July 30, 2021
Across our nation, families and students have struggled during the pandemic to keep up with their educational progress. For many families, this pandemic forced them into a crisis-induced distance learning that they, and their local school districts, were not prepared for. For students of color, this crisis-induced distance learning demonstrated to the nation the significant gap that they face in equally accessing education opportunities.
While certain communities easily negotiated this process, far too many neighborhoods across our nation saw families struggle with key distance learning components such as access to high-speed internet and having key technology tools like laptops and tablets readily available.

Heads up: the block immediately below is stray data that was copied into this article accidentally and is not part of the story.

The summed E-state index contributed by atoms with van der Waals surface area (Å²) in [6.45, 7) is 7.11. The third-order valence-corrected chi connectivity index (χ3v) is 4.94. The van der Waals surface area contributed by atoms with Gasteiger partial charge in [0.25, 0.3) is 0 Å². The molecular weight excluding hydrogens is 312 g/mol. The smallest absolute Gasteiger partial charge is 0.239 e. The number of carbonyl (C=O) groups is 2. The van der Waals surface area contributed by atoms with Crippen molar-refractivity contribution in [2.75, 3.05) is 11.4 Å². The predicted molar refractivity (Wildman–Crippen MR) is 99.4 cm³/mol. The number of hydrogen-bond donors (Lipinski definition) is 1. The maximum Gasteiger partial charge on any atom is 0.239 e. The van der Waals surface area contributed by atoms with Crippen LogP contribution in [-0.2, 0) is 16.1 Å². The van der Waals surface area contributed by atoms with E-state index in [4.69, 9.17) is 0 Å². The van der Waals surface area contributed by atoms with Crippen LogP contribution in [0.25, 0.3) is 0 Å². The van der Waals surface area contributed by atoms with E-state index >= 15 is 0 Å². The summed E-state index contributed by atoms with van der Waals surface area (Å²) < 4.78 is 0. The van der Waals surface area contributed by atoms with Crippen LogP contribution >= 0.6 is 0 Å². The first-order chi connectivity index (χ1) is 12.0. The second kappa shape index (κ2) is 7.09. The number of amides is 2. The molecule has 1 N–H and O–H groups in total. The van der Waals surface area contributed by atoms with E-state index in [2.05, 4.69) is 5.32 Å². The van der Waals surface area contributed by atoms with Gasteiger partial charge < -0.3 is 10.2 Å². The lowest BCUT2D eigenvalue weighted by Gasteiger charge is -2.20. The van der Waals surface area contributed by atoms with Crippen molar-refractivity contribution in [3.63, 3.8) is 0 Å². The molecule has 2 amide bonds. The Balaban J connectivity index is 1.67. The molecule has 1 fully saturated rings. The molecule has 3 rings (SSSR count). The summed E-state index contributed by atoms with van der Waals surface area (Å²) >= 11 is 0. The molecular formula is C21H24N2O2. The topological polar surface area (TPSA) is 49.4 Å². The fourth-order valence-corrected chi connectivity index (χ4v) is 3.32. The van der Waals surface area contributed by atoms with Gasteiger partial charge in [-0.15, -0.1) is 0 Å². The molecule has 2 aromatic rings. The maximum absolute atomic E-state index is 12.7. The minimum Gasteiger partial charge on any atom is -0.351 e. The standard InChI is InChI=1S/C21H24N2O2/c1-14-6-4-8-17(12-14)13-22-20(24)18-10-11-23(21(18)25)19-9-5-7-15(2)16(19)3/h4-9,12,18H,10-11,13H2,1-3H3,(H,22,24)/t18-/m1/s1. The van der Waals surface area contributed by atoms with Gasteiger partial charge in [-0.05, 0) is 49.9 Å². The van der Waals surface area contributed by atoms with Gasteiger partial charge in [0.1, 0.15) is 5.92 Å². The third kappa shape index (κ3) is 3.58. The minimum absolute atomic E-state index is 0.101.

The result of this chaos is the reality that a significant amount of our nation’s students are preparing to return to school this fall with significant learning loss and gaps in their education. For students of color, the learning loss has been far more significant. In a study published by McKinsey in December 2020, it was estimated that the learning loss for students of color in math was 12 to 16 months. The issues and challenges that await teachers, students, and families this fall are serious and require the entire focus of our elected officials.